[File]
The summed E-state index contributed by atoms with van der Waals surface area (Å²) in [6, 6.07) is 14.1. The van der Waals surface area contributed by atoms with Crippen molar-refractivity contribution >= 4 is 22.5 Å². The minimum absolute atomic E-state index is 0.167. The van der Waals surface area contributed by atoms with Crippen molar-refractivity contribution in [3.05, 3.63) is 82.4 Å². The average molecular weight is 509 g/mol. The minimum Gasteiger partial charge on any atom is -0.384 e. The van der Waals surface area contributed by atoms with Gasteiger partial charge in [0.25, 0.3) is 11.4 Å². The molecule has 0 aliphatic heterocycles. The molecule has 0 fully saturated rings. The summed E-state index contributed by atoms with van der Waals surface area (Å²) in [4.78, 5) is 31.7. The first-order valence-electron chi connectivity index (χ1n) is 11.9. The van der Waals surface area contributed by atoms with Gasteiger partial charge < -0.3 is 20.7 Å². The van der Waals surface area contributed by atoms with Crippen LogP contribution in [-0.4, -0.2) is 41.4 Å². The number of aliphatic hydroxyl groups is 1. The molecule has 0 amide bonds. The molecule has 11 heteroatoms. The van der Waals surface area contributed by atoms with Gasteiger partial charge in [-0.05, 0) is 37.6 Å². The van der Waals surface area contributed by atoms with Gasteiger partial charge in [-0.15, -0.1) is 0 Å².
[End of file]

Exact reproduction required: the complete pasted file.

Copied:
The summed E-state index contributed by atoms with van der Waals surface area (Å²) in [6, 6.07) is 14.1. The van der Waals surface area contributed by atoms with Crippen molar-refractivity contribution >= 4 is 22.5 Å². The minimum absolute atomic E-state index is 0.167. The van der Waals surface area contributed by atoms with Crippen molar-refractivity contribution in [3.05, 3.63) is 82.4 Å². The average molecular weight is 509 g/mol. The minimum Gasteiger partial charge on any atom is -0.384 e. The van der Waals surface area contributed by atoms with Gasteiger partial charge in [0.25, 0.3) is 11.4 Å². The molecule has 0 aliphatic heterocycles. The molecule has 0 fully saturated rings. The summed E-state index contributed by atoms with van der Waals surface area (Å²) in [4.78, 5) is 31.7. The first-order valence-electron chi connectivity index (χ1n) is 11.9. The van der Waals surface area contributed by atoms with Gasteiger partial charge < -0.3 is 20.7 Å². The van der Waals surface area contributed by atoms with Crippen LogP contribution in [-0.4, -0.2) is 41.4 Å². The number of aliphatic hydroxyl groups is 1. The molecule has 0 amide bonds. The molecule has 11 heteroatoms. The van der Waals surface area contributed by atoms with Gasteiger partial charge in [-0.05, 0) is 37.6 Å². The van der Waals surface area contributed by atoms with Gasteiger partial charge in [-0.15, -0.1) is 0 Å².